Sky News is being investigated by communications watchdog Ofcom after more than 200 people complained about one of its reporters rifling through a victim's suitcase after the Malaysia Airlines flight MH17 crash.
The broadcaster apologised after journalist Colin Brazier was filmed picking up a toiletry bag and a set of keys from an open suitcase at the scene in eastern Ukraine.
During the broadcast, Brazier himself seemed to realise his mistake telling the audience: "I shouldn't really be doing this, I suppose."
Colin Brazier reporting live from the crash site in Gravobo, Eastern Ukraine.
Brazier picks up what appears to be a drinks container from a suit case
An Ofcom spokesman said: "Ofcom received over 200 complaints about this news report. Having assessed these, there are grounds to investigate under our rule on potentially offensive material. As in all investigations, we will take relevant circumstances into account, including any action taken by the broadcaster, in reaching a decision."
The broadcast, on July 20, was met with an outpouring of outrage on Twitter with many viewers calling it "shocking" and "disgusting".
Speaking at the time, a Sky News spokeswoman said: "Colin immediately recognised that this was inappropriate and said so on air. Both Colin and Sky News apologise profusely for any offence caused."
Brazier is described by Sky News as one of its "most widely travelled" reporters who has previously been honoured for his reporting in Afghanistan.
Two days after the broadcast, he wrote in the Guardian about what he called "a serious error of judgment".
He said: "At the weekend I got things wrong. If there was someone to apologise to in person, I would."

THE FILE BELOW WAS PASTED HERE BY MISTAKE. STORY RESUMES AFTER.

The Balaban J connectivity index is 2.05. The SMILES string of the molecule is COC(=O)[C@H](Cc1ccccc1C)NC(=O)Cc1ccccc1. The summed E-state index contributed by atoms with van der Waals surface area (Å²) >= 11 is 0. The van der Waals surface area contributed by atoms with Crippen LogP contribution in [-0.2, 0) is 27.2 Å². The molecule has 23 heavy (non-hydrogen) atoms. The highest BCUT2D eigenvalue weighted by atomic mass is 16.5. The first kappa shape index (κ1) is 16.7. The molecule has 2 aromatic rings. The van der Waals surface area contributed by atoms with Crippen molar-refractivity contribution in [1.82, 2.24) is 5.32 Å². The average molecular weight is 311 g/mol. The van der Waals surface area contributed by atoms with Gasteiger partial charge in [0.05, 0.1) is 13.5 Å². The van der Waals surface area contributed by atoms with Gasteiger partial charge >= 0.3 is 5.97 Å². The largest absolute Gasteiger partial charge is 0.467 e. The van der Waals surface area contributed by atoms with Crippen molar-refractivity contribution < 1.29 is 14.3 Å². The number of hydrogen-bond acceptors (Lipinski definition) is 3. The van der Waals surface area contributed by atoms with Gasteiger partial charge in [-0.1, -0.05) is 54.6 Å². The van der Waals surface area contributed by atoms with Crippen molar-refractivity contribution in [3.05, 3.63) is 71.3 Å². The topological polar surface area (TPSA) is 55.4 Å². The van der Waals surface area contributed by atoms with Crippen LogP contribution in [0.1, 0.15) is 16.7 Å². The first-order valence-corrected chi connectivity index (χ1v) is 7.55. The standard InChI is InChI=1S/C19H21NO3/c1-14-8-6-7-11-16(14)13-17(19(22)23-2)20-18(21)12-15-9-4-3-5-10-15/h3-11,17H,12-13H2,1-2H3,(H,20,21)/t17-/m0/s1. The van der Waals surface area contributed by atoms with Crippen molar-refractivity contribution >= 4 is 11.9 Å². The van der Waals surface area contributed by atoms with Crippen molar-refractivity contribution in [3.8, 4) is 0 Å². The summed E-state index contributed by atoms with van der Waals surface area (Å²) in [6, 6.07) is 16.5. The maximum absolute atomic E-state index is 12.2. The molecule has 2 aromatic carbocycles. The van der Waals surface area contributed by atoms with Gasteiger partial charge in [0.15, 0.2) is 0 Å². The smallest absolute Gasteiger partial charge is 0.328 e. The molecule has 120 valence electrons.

David Cameron called the incident "completely inappropriate," while the family members of British victims also spoke out in outrage.
Asked if media should behave itself while covering MH17, the Prime Minister said at the time: "People are leafing through personal belongings in a way that is completely inappropriate," he said.
He said while it was "mostly separatists" doing this, there "have been occasions where mistakes have been made by members of the press".
Cameron added: "this is effectively a murder scene."
Leeds University student Richard Mayne was one of those who perished on board the Malaysia Airlines flight when it was hit by a surface-to-air missile last Thursday.
Speaking from the family home in Leicestershire, his brother Thomas told the Daily Mail: “I think it’s totally out of order. It’s not on.
“It’s sick and the worst example of news journalism which is sensationalising an appalling human tragedy.
“On behalf of our family, I totally denounce the practice of Sky reporters looking through the victims’ possessions.
“I really hope Richard’s stuff isn’t part of that but it’s really not on. For all the families involved, they really should not be doing it.”
In another example of evidence potentially being damaged at the scene, a BBC reporter was filmed handling victims documents live on air.
MH17 Crash Site